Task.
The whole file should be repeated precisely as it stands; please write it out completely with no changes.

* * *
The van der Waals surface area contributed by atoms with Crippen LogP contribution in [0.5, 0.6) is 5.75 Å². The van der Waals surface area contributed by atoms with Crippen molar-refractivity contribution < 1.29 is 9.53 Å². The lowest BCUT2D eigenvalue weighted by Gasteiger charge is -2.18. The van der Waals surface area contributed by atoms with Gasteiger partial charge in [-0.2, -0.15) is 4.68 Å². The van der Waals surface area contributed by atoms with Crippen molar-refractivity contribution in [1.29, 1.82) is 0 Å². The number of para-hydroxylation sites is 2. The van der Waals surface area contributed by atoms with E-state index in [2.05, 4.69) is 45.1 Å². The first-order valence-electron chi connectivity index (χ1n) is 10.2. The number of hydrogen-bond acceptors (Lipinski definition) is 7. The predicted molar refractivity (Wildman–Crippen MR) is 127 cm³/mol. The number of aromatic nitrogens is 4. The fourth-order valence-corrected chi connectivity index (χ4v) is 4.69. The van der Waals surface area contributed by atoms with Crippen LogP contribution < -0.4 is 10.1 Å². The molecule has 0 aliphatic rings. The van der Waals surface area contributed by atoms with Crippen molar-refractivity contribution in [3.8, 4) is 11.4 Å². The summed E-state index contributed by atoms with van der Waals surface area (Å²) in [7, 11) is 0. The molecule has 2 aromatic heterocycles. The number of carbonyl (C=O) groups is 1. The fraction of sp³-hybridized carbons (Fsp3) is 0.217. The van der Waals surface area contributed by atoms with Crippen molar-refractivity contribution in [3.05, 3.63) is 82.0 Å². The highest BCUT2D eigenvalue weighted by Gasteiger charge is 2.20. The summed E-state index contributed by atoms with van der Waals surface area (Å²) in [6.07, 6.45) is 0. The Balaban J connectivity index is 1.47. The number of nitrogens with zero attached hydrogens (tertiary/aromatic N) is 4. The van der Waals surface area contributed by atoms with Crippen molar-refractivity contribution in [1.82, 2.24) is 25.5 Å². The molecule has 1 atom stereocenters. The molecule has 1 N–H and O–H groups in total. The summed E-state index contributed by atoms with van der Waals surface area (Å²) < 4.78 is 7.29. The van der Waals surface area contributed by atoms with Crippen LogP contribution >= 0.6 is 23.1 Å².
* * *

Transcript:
The van der Waals surface area contributed by atoms with Crippen LogP contribution in [0.5, 0.6) is 5.75 Å². The van der Waals surface area contributed by atoms with Crippen molar-refractivity contribution < 1.29 is 9.53 Å². The lowest BCUT2D eigenvalue weighted by Gasteiger charge is -2.18. The van der Waals surface area contributed by atoms with Gasteiger partial charge in [-0.2, -0.15) is 4.68 Å². The van der Waals surface area contributed by atoms with Crippen molar-refractivity contribution in [1.29, 1.82) is 0 Å². The number of para-hydroxylation sites is 2. The van der Waals surface area contributed by atoms with E-state index in [2.05, 4.69) is 45.1 Å². The first-order valence-electron chi connectivity index (χ1n) is 10.2. The number of hydrogen-bond acceptors (Lipinski definition) is 7. The predicted molar refractivity (Wildman–Crippen MR) is 127 cm³/mol. The number of aromatic nitrogens is 4. The fourth-order valence-corrected chi connectivity index (χ4v) is 4.69. The van der Waals surface area contributed by atoms with Crippen LogP contribution < -0.4 is 10.1 Å². The molecule has 0 aliphatic rings. The van der Waals surface area contributed by atoms with Crippen molar-refractivity contribution in [3.8, 4) is 11.4 Å². The summed E-state index contributed by atoms with van der Waals surface area (Å²) in [7, 11) is 0. The molecule has 2 aromatic heterocycles. The number of carbonyl (C=O) groups is 1. The fraction of sp³-hybridized carbons (Fsp3) is 0.217. The van der Waals surface area contributed by atoms with Crippen molar-refractivity contribution in [3.05, 3.63) is 82.0 Å². The highest BCUT2D eigenvalue weighted by Gasteiger charge is 2.20. The summed E-state index contributed by atoms with van der Waals surface area (Å²) in [6.07, 6.45) is 0. The Balaban J connectivity index is 1.47. The number of nitrogens with zero attached hydrogens (tertiary/aromatic N) is 4. The van der Waals surface area contributed by atoms with Crippen molar-refractivity contribution in [1.82, 2.24) is 25.5 Å². The molecule has 1 atom stereocenters. The molecule has 1 N–H and O–H groups in total. The summed E-state index contributed by atoms with van der Waals surface area (Å²) < 4.78 is 7.29. The van der Waals surface area contributed by atoms with Crippen LogP contribution >= 0.6 is 23.1 Å².